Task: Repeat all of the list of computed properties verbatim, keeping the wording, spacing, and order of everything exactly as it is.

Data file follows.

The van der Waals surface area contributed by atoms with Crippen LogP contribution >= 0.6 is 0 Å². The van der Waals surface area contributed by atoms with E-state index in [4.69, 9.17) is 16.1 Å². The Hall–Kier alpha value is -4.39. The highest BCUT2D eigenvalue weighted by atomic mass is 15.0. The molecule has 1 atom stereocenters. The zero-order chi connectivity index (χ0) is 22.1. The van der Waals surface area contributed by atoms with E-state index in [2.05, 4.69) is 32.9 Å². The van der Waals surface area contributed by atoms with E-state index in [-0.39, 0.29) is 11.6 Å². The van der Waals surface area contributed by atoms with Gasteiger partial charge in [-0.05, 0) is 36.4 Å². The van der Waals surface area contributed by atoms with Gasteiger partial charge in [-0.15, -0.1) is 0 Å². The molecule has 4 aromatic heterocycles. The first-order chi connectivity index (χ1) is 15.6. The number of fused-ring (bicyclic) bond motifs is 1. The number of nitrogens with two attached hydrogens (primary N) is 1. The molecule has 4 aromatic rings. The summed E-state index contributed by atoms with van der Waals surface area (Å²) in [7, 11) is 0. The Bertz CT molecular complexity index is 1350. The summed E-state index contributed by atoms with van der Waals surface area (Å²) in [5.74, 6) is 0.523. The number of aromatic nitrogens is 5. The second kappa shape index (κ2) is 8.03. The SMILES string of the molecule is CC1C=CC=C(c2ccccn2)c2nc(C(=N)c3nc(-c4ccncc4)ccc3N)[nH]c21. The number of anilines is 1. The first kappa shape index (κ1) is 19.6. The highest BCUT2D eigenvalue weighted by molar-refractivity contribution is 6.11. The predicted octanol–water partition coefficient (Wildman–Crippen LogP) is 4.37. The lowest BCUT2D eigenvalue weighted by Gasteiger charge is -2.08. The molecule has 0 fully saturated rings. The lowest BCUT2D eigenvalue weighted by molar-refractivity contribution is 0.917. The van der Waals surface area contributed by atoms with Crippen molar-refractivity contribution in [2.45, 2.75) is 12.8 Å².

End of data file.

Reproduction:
The van der Waals surface area contributed by atoms with Crippen LogP contribution >= 0.6 is 0 Å². The van der Waals surface area contributed by atoms with E-state index in [4.69, 9.17) is 16.1 Å². The Hall–Kier alpha value is -4.39. The highest BCUT2D eigenvalue weighted by atomic mass is 15.0. The molecule has 1 atom stereocenters. The zero-order chi connectivity index (χ0) is 22.1. The van der Waals surface area contributed by atoms with E-state index in [2.05, 4.69) is 32.9 Å². The van der Waals surface area contributed by atoms with E-state index in [-0.39, 0.29) is 11.6 Å². The van der Waals surface area contributed by atoms with Gasteiger partial charge in [-0.05, 0) is 36.4 Å². The van der Waals surface area contributed by atoms with Gasteiger partial charge in [-0.15, -0.1) is 0 Å². The molecule has 4 aromatic heterocycles. The first-order chi connectivity index (χ1) is 15.6. The number of fused-ring (bicyclic) bond motifs is 1. The number of nitrogens with two attached hydrogens (primary N) is 1. The molecule has 4 aromatic rings. The summed E-state index contributed by atoms with van der Waals surface area (Å²) in [7, 11) is 0. The Bertz CT molecular complexity index is 1350. The summed E-state index contributed by atoms with van der Waals surface area (Å²) in [5.74, 6) is 0.523. The number of aromatic nitrogens is 5. The second kappa shape index (κ2) is 8.03. The SMILES string of the molecule is CC1C=CC=C(c2ccccn2)c2nc(C(=N)c3nc(-c4ccncc4)ccc3N)[nH]c21. The number of anilines is 1. The first kappa shape index (κ1) is 19.6. The highest BCUT2D eigenvalue weighted by molar-refractivity contribution is 6.11. The predicted octanol–water partition coefficient (Wildman–Crippen LogP) is 4.37. The lowest BCUT2D eigenvalue weighted by Gasteiger charge is -2.08. The molecule has 0 fully saturated rings. The lowest BCUT2D eigenvalue weighted by molar-refractivity contribution is 0.917. The van der Waals surface area contributed by atoms with Crippen molar-refractivity contribution in [2.45, 2.75) is 12.8 Å².